When we visited Edinburgh we went on a tour of The Real Mary King’s Close which is a historical tourist attraction.
The tour is given by actors who are dressed in costumes and takes you down below the streets of Edinburgh into the closes which were buried.
The closes were buried when the city officials decided, in 1753, to build a brand new Royal Exchange building (which is now the City Chambers). The Royal Mile, which is the road that the closes run off from, lies on a hill and all of the roads or closes which run from it go downhill quite sharply. This means that Mary Kings Close is incredibly steep. The city officials decided to knock down houses which were high up on the road (closer to the Royal Mile) to make space for the new building, but kept the houses which were further down to use as a foundation.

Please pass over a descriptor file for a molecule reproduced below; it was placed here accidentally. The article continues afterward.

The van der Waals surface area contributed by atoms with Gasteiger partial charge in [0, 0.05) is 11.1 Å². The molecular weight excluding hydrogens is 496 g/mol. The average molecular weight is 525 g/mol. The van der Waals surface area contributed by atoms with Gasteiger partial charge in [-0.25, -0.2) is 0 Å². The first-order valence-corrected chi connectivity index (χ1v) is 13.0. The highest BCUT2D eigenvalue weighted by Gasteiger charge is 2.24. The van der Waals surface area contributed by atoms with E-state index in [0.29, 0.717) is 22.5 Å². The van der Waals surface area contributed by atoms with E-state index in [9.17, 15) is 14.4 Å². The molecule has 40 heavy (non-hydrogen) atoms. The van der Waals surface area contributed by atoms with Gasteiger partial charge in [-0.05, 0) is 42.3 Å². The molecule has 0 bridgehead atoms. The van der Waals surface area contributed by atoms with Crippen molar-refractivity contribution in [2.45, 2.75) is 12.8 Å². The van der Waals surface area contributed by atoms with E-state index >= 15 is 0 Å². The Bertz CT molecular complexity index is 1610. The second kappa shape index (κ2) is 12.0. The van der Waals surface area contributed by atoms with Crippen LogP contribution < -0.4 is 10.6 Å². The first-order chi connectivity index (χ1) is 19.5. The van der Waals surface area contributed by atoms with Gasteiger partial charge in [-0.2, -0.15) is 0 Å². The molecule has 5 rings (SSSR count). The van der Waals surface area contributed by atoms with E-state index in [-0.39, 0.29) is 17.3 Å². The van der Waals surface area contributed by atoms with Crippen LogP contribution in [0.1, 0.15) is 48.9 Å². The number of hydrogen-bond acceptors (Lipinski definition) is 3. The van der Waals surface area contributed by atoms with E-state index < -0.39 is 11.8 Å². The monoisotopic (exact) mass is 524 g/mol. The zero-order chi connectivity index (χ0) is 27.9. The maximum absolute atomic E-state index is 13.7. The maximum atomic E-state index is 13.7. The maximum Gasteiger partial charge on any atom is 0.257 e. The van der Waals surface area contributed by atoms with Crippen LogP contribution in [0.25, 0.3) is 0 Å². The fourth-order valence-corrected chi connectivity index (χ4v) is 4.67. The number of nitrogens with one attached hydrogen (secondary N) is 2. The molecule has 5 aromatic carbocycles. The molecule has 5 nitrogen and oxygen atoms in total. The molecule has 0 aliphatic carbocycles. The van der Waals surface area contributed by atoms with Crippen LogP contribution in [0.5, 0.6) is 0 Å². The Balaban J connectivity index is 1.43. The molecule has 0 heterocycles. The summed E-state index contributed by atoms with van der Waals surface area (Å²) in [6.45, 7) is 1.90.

On the tour, we were taken around different residences and told about the people that lived there; what they did for a living and how they lived. There was even some furniture and other articles in some of the houses so that we could see how they lived. It was amazing to walk through the houses and imagine people living there. The houses were built up to 7 stories high and they were built incredibly close together – I guess the term ‘close’ was an apt description of the houses at the time! The fact that they were so tall, and so close together meant that there was very little natural light that reached the ground. It is hard to imagine living in such cramped, dark space.
There have been many reports of supernatural activity at the Close, but we didn’t experience anything whilst we were there. It was quite eerie, walking through the houses though.
Edinburgh has so much history to tell, it was great to experience this part of it. When we go back, I will definitely look into other tours that are available and try to do as many of them as possible.